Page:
Today’s Deep Space Extra, Monday, August 10, 2015

August 10th, 2015

Today’s Deep Space Extra offers the latest reporting and commentary on space related activities from across the globe. Images from NASA’s Dawn spacecraft raise a crater mystery at giant asteroid Ceres. Engineers overcome navigation challenges to guide New Horizons to Pluto. Astronomers reach breakthrough in witnessing early galaxy birth and growth. Think of strangely shaped Comet 67P/Churyumov Gerasimenko as two merged objects, not one. Cosmonauts Gennady Padalka and Mikhail Kornienko will tend experiments, conduct maintenance during a Monday spacewalk outside the International Space Station. Kazakh cosmonaut Aidyn Aimbetov will launch to the Space Station in September with Russian astronaut Sergei Volkov and European Space Agency astronaut Andreas Mogensen. Space Station astronauts plan to taste lettuce grown in orbit. Perseids dazzle in night sky at mid-week. DARPA digs in on reusable spaceplane launch system. Retired shuttle commander Pam Melroy recalls shuttle era teamwork. Orbital ATK looks to December for restart of resupply missions to the International Space Station. Financial turmoil stirs Vostochny Cosmodrome construction in Russia.

Unmanned Deep Space Exploration

The mystery of dwarf planet Ceres’ missing craters (8/7): Ceres, the large asteroid, seems short of impact craters, say planetary scientists. Their count is coming from NASA’s Dawn spacecraft which has been orbiting Ceres since March. Crater counts are used to determine the age of planetary bodies.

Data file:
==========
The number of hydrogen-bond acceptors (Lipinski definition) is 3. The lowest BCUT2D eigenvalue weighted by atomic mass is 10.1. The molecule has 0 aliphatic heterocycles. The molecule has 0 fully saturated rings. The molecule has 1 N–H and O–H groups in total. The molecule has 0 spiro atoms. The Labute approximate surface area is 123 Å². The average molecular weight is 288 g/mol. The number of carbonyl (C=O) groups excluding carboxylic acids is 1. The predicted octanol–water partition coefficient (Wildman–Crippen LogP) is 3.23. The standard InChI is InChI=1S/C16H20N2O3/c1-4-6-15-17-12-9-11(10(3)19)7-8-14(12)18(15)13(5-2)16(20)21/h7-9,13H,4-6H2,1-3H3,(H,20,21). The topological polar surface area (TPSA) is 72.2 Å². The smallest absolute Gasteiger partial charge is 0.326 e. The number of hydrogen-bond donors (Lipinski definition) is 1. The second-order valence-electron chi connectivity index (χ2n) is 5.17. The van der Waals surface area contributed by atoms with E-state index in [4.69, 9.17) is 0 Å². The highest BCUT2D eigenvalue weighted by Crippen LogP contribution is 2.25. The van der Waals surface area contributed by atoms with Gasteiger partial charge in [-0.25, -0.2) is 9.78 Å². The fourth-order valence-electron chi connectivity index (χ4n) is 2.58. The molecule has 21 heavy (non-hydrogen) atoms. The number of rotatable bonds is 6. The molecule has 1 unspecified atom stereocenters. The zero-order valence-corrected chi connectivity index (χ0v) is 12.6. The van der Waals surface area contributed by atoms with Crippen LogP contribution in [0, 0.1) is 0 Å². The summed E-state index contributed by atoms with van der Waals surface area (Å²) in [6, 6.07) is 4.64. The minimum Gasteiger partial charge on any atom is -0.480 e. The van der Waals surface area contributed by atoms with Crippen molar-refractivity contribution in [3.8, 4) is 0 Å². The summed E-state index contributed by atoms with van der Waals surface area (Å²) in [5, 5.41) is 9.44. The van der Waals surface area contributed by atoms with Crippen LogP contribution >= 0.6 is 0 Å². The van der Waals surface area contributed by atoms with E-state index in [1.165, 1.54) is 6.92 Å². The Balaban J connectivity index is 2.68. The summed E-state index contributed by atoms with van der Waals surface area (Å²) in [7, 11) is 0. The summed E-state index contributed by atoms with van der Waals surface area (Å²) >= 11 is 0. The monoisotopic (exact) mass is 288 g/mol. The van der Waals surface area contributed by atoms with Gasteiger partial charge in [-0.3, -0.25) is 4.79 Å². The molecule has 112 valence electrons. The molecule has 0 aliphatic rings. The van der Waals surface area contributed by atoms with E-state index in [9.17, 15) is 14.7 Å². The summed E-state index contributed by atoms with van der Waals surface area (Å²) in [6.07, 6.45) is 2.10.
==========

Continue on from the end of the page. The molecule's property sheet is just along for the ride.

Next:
How NASA got New Horizons to Pluto

Forbes (8/9): U.S. space agency engineers mastered a deep space navigational challenge to reach Pluto in mid-July with the New Horizons spacecraft.

Two studies offer new clues to how galaxies form and emerge from ‘dark ages’

Christian Science Monitor (8/7): Observations of the distant but unusually bright galaxy EGSY8p7 with the Hubble and Spitzer space telescopes and the Keck Observatory in Hawaii are providing new clues about the end of the universe’s dark ages.  At a distance of 13.2 billion light years, EGSY8p7, is the most distant galaxy yet observed.

How the rubber-duck comet got its shape

Nature News (8/7): Comet 67P/Churyumov Gerasimenko appears to have come by its unusual shape because it’s actually two comets that merged, say scientists. How that happened is unclear. The European Space Agency’s Rosetta mission rendezvoused with Comet 67P a year ago, and later dispatched the Philae lander.

Low Earth Orbit

Russian cosmonauts to go on first spacewalk this year

TASS, of Russia (8/10): Cosmonauts Gennady Padalka and Mikhail Kornienko are expected to spend 6 1/2 hours outside the International Space Station’s Russian segment on Monday, checking on external science experiments, repairing navigation antennas and gathering photos of the station’s condition.

Kazakh astronaut Aidyn Aimbetov to make research in space

Tengri News, of Kazakhstan (8/10): Aidyn Aimbetov will become Kazakhstan’s third ethnic cosmonaut as he launches in early September on a 10 day flight to the International Space Station with Russian Sergei Volkov and European astronaut Andreas Mogensen. Volkov will exchange places with current station commander Gennady Padalka. Aimbetov will carry out research experiments. The short term mission will drop off a fresh Soyuz spacecraft for American Scott Kelly and Russian Mikhail Kornienko, who are in the midst of an 11 to 12 month stay aboard the orbiting science lab.